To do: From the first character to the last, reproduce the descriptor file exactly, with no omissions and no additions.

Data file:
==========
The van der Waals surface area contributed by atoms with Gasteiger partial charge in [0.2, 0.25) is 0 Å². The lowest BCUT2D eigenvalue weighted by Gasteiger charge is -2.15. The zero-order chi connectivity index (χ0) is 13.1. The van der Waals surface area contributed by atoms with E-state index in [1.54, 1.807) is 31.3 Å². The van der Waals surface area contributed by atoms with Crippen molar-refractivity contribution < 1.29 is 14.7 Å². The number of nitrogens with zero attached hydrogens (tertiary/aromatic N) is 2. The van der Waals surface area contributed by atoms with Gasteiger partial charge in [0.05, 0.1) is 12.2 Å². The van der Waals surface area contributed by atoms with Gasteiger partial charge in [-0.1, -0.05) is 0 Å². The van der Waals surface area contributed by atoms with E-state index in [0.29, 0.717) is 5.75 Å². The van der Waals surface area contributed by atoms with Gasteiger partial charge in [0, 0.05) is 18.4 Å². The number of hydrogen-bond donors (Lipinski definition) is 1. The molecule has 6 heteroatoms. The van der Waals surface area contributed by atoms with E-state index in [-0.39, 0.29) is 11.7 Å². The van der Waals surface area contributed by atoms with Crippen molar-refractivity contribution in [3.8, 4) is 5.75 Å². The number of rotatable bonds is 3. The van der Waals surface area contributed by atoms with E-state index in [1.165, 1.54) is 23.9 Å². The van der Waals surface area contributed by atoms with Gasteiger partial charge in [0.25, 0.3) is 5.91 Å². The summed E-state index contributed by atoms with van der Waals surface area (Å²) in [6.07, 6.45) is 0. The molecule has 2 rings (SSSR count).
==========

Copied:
The van der Waals surface area contributed by atoms with Gasteiger partial charge in [0.2, 0.25) is 0 Å². The lowest BCUT2D eigenvalue weighted by Gasteiger charge is -2.15. The zero-order chi connectivity index (χ0) is 13.1. The van der Waals surface area contributed by atoms with E-state index in [1.54, 1.807) is 31.3 Å². The van der Waals surface area contributed by atoms with Crippen molar-refractivity contribution < 1.29 is 14.7 Å². The number of nitrogens with zero attached hydrogens (tertiary/aromatic N) is 2. The van der Waals surface area contributed by atoms with Gasteiger partial charge in [0.05, 0.1) is 12.2 Å². The van der Waals surface area contributed by atoms with Gasteiger partial charge in [-0.1, -0.05) is 0 Å². The van der Waals surface area contributed by atoms with E-state index in [0.29, 0.717) is 5.75 Å². The van der Waals surface area contributed by atoms with Gasteiger partial charge in [0, 0.05) is 18.4 Å². The number of hydrogen-bond donors (Lipinski definition) is 1. The molecule has 6 heteroatoms. The van der Waals surface area contributed by atoms with E-state index in [-0.39, 0.29) is 11.7 Å². The van der Waals surface area contributed by atoms with Crippen molar-refractivity contribution in [3.8, 4) is 5.75 Å². The number of rotatable bonds is 3. The van der Waals surface area contributed by atoms with E-state index in [1.165, 1.54) is 23.9 Å². The van der Waals surface area contributed by atoms with Gasteiger partial charge in [0.25, 0.3) is 5.91 Å². The summed E-state index contributed by atoms with van der Waals surface area (Å²) in [6.07, 6.45) is 0. The molecule has 2 rings (SSSR count).